“If you're going to grow, you have to be intentional."
-- Curt Kampmeier
Everyone has innate characteristics that make up their personality, talents, and preferences that make us who we are. However, these wonderful traits also have vulnerabilities; some refer to these two sides as strengths and weaknesses, but I prefer to call them balconies and basements.
There are two primary reasons I prefer "balconies and basements." The first is that it's easier for us to visualize a dark, dank basement and a bright, fresh balcony versus the variety of meanings that "strengths and weaknesses" may conjure. Secondly, balconies and basements are spaces we occupy; we choose which space we spend our time in, whereas strengths and weaknesses are less about choice and more about effort.
When choosing what is a meaningful use of your time, you must learn to identify your basements and be intentional in choosing to occupy a brighter space.
Six Core Traits
In the book, Valorie identifies six core traits that influence how we choose what we give our time to optimism, accuracy, achievement, responsibility, approval, and accountability. Let's look at how these traits appear in our time choices.
Balcony: excited, energetic, sees the positive
Basement: difficulty dealing with negativity, underestimates how long things take, adds stress and false urgencies
Balcony: values excellence, pays attention to the details, disciplined
Basement: fear of criticism, perfectionism, sets nearly impossible standards, makes things more difficult or complicated than they need to be
Balcony: works tirelessly, committed, strong work ethic,
Basement: doesn't know when to stop, driven by praise and recognition
Balcony: committed, conscientious, dependable
Basement: overcommitted, doesn't know when to say "no", takes too much ownership, fear of things not getting done without you
Balcony: considerate, easy to get along with, go out of your way to be nice
Basement: fear of disappointing others or being rejected by them, doesn't know how to say "no"
Balcony: strong sense of fairness, quick to apologize for wrongs, conscientious
Basement: overcompensates, overcommits, responds out of guilt
"The busier you are, the more intentional you must be." -- Michael Hyatt
Strategies to Move to the Balcony
To move from the basement to the balcony in your time choices, you first need to be aware of your vulnerabilities and recognize when you are moving toward that basement and choosing false urgencies over what is meaningful. Once you are aware, you can develop intentional strategies to easily find your way to the balcony, even under pressure. Here are some ideas for how you might be intentional with those six core traits:
"Put on your pessimistic hat and look for what might not go as planned. Decide how you'd handle the challenge.
Talk to a more pessimistic peer who may be able to see the negatives that are hard for you to see right now.
Give yourself extra time even if you don't think you need it. If your optimism was right, you'll be in great shape. If it was wrong, you'll be grateful for the buffer."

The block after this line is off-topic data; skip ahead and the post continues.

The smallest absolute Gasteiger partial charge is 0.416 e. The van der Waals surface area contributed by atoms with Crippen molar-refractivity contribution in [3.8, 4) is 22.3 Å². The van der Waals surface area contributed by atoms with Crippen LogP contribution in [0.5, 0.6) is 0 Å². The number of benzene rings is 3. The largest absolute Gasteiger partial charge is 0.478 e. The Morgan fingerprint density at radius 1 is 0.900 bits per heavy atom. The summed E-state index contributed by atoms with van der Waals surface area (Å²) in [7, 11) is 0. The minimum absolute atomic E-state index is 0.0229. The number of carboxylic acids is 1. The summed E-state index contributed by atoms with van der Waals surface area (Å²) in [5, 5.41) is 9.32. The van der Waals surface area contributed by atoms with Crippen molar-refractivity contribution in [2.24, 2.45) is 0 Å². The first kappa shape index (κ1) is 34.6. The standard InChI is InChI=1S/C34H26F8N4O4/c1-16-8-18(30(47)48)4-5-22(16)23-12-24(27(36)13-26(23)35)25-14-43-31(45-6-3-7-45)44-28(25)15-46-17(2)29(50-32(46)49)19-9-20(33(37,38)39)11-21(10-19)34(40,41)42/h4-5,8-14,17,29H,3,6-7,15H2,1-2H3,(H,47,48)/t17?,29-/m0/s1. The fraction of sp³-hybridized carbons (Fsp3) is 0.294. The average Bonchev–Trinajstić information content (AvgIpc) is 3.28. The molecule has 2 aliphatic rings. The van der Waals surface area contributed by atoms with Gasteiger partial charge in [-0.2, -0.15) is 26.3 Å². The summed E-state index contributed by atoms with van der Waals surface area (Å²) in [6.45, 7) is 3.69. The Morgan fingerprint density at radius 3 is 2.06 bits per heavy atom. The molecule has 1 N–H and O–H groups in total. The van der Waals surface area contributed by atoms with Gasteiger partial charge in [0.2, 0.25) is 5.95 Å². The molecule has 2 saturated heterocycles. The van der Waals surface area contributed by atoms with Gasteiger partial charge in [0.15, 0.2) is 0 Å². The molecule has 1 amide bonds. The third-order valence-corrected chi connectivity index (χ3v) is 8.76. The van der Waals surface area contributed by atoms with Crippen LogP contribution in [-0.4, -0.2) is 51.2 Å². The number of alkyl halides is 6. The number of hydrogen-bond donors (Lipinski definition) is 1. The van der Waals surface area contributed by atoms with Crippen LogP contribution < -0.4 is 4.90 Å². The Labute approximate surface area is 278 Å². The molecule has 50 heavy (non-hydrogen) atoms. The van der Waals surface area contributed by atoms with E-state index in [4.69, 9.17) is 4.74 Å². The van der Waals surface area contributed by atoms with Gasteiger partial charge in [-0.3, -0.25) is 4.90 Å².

"Give yourself permission to be imperfect. Decide what 'good enough' is before you get started, and when you get to good enough, declare yourself finished and move on. 'Good enough' can be a high standard, but don't make it an impossible standard.
Trust that progress is a process, and focus on learning and growing more than reaching a destination or beating a time clock.
When you notice yourself being self-critical, pause. Then, intentionally switch to self-compassion: acknowledge your effort and progress. Talk to yourself the way you'd talk to someone you care about. Be kind to yourself."
"Remind yourself that achievements do not make you more valuable. Your worth is not tied to what you do.
Crave purpose, not praise. Be honest with yourself when you take on commitments. Ensure that you are doing something because it is meaningful, not because of the external accolades you'll receive.
Decide what area of your life is worth the extra effort and in what area you'd rather be a deliberate 'underachiever.' If you are going to be a high achiever, do it strategically."
"Let others take responsibility for themselves. Stop reminding, prodding, or taking over.
Be willing to let the ball drop when the outcome is not your responsibility. Allow others to experience the consequences of their behavior so they can grow and change.
Add up the time you would save if you stopped doing what someone else is responsible for. Then ask, 'What might be a more meaningful use of that saved time?'"
"Realize that saying no when you need to allows you to say yes to what matters.
Get comfortable with being uncomfortable. Say no and refuse to let your emotions rule your decisions.
Don't take rejection personally, and remember there is no badge for going it alone. Be willing to ask for help if it will save you time."
"Refuse to be manipulated by guilt. If you sense that is what's happening as you are making a time choice, step away. Say, 'Let me get back to you.' Removing yourself from the conversation will help you get your thoughts and words together.
Guilt is about doing something wrong. Clarify what is right and what is wrong.
Once you correct a mistake or fault, refuse to further overcompensate or waste time proving yourself. Let it go. Learn from it. Move forward."
This week, consider the following questions:
Which trait or traits resonate the most with your basement choices?
What fear is driving those choices?
What strategies can you build in your life to help you stay out of the basement and choose what is meaningful for your time?